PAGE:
Italy gets little respect for their participation in WWII. They are considered to have been the junior partner in the Axis. The standing joke is that their battle cry was "I surrender." By the time the other European powers became actively involved in war, the Italians had become battle-weary after extended campaigns in Africa, which spent much treasure and many lives for little apparent gain.
Nonetheless, Italy was an active participant in the war. Their air force, the Regia Aeronautica, began the war with a fairly-high-quality, if a bit small, air force. But as is pointed out in one of the articles, Italy had a very limited industrial base compared to the other major combatants and they had been at war for quite a while, mostly in Africa, for quite some time when war broke out in Europe.
- The RAF vs the Axis" [ HTML ] is a six-page pictorial article featuring action and detail photos of British, German and Italian planes, including:
- "Powered by Hot Air" [ HTML ] describes the Caproni-Campini CC-2 and goes into the basic theories of jet propulsion and some of the prior development work.
- "What's Happened to the Italian Air Force?" [ HTML ] discusses the history of the Regia Aeronautica, describes some of the more important types of warplanes, and goes into the core elements of Douhet's theories as proposed in his book, Command of the Air.
- A news clip [ HTML ] announces what is probably the Piaggio P.108, often described as a copy of the (early) B-17.
- Planes from Caproni-Campini
- Although it was not an combat plane, the Caproni-Campini CC.2 was of considerable note because if its reputation of being the first operating jet aircraft.
- "Aviation's Sketchbook of Design Detail" included two drawings:
- "Powered by Hot Air" [ HTML ] includes 2 photos:
- photo of a Caproni 312 torpedo plane, from "Hitler's Latest Weapon" [ HTML ]
- Planes from Fiat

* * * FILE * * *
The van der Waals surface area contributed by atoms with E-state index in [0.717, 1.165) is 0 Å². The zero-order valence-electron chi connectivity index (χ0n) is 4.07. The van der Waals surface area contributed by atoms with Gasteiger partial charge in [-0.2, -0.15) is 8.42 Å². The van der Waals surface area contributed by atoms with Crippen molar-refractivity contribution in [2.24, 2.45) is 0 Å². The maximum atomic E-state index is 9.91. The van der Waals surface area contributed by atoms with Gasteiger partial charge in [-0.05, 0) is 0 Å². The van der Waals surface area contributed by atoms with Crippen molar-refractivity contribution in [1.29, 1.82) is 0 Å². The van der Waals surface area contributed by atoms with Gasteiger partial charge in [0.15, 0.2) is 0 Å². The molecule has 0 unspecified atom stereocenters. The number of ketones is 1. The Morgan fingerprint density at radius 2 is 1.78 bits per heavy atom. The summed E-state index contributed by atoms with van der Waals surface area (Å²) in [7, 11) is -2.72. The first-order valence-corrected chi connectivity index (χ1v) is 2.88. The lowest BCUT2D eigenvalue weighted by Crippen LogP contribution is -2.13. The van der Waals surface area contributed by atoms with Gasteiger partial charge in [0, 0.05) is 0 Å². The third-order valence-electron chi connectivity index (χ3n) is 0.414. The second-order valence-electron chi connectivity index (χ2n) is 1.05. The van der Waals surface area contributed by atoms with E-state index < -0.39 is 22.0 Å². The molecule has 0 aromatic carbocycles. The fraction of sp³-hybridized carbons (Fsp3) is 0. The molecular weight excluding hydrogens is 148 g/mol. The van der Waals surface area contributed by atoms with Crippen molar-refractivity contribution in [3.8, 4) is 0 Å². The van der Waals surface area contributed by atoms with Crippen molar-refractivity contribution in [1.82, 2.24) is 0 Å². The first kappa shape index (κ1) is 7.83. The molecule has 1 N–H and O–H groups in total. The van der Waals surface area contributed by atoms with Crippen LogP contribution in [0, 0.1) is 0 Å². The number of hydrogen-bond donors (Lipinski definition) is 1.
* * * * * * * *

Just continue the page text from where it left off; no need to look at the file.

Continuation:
- A news clip with photo from July, 1940, shows Fiat CR-30s massed for inspection. Caption misidentifies them as Caproni pursuits.
- The "Have You Seen?" section for February, 1942, shows a downed Fiat CR-42 biplane fighter.
- A Yearbook entry from 1943 shows a Fiat BR-20M two-engine medium bomber, on the ground, seen from 9 o'clock.
- A Yearbook entry from 1944 shows a Fiat BR-20M two-engine medium bomber, on the ground, seen from 10 o'clock.
- Planes from Macchi
- "Italian Planes" [ HTML ] includes a photo of a Macchi C-200, on the ground seen from 10 o'clock.
- On-the-ground photo of a crashlanded Macchi C202, seen from 9 o'clock.
- A Yearbook entry from 1943 shows the same crashlanded Macchi 202 photo, gives particulars.
- A Sketchbook drawing shows details of the construction of the wing root of a Macchi 200.
- Yearbook entries from 1944 show a Macchi 200 (in flight, seen from 11 o'clock) and Macchi 202 (on the ground, seen from 2 o'clock.)
- Planes from Savoia-Marchetti
- On-the-ground photo of a Savoia-Marchetti SM-79, seen from 3 o'clock.
- The "Have You Seen?" section for February, 1942, shows a Savoia-Marchetti SM-82 transport loading troops.
- Flying's "For Identification feature for April, 1942, includes a photo (9 o'clock) and 3-view silhouette of Savoia-Marchetti SM-82 transport.
- Flying's "For Identification feature for May, 1942, includes a photo (three o'clock) and 3-view silhouette of Savoia-Marchetti SM-79 bomber.
- "Italian Planes" [ HTML ] includes photos of a Savoia-Marchetti SM-79 bomber in flight, seen from 7 o'clock high.
- Yearbook entries from 1943 show SM-79 (in flight, seen from 10 o'clock high) and SM-81 in flight, seen from 2 o'clock low) three-engine bombers.
- A Yearbook entry from 1944 shows a SM-79 on the ground, seen from 2 o'clock.
- Planes from other manufacturers
- Recognition drawings
- Flying's "For Identification features include photo and 3-view silhouettes:
- "Italian Planes" [ HTML ] includes 4 photos and a page and a half of 3-view silhouettes of most of the Italian warplanes operational in 1942.
- Aviation's Yearbook for the year 1943 includes a number of Italian planes:
- Aviation's Yearbook for the year 1944 includes a number of Italian planes: